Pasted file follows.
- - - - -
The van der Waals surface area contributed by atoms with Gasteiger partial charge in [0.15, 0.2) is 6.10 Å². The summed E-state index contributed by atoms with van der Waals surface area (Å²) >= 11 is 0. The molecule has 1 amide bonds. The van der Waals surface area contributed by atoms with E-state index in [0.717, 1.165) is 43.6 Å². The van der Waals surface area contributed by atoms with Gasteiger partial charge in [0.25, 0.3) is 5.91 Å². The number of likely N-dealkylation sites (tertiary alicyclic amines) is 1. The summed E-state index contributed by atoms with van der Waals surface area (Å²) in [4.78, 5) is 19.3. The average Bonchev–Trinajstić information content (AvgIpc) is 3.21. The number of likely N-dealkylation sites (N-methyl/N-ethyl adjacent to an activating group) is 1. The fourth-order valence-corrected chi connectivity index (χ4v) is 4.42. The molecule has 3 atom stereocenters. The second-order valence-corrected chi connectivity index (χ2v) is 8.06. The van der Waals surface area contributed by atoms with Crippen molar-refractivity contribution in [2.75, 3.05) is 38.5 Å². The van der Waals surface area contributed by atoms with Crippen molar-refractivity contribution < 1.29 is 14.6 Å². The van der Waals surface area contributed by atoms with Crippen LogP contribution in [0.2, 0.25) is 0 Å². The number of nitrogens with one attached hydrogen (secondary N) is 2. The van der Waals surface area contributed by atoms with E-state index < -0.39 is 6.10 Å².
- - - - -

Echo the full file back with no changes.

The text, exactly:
The van der Waals surface area contributed by atoms with Gasteiger partial charge in [0.15, 0.2) is 6.10 Å². The summed E-state index contributed by atoms with van der Waals surface area (Å²) >= 11 is 0. The molecule has 1 amide bonds. The van der Waals surface area contributed by atoms with E-state index in [0.717, 1.165) is 43.6 Å². The van der Waals surface area contributed by atoms with Gasteiger partial charge in [0.25, 0.3) is 5.91 Å². The number of likely N-dealkylation sites (tertiary alicyclic amines) is 1. The summed E-state index contributed by atoms with van der Waals surface area (Å²) in [4.78, 5) is 19.3. The average Bonchev–Trinajstić information content (AvgIpc) is 3.21. The number of likely N-dealkylation sites (N-methyl/N-ethyl adjacent to an activating group) is 1. The fourth-order valence-corrected chi connectivity index (χ4v) is 4.42. The molecule has 3 atom stereocenters. The second-order valence-corrected chi connectivity index (χ2v) is 8.06. The van der Waals surface area contributed by atoms with Crippen molar-refractivity contribution in [2.75, 3.05) is 38.5 Å². The van der Waals surface area contributed by atoms with Crippen molar-refractivity contribution < 1.29 is 14.6 Å². The van der Waals surface area contributed by atoms with Crippen LogP contribution in [0.2, 0.25) is 0 Å². The number of nitrogens with one attached hydrogen (secondary N) is 2. The van der Waals surface area contributed by atoms with E-state index < -0.39 is 6.10 Å².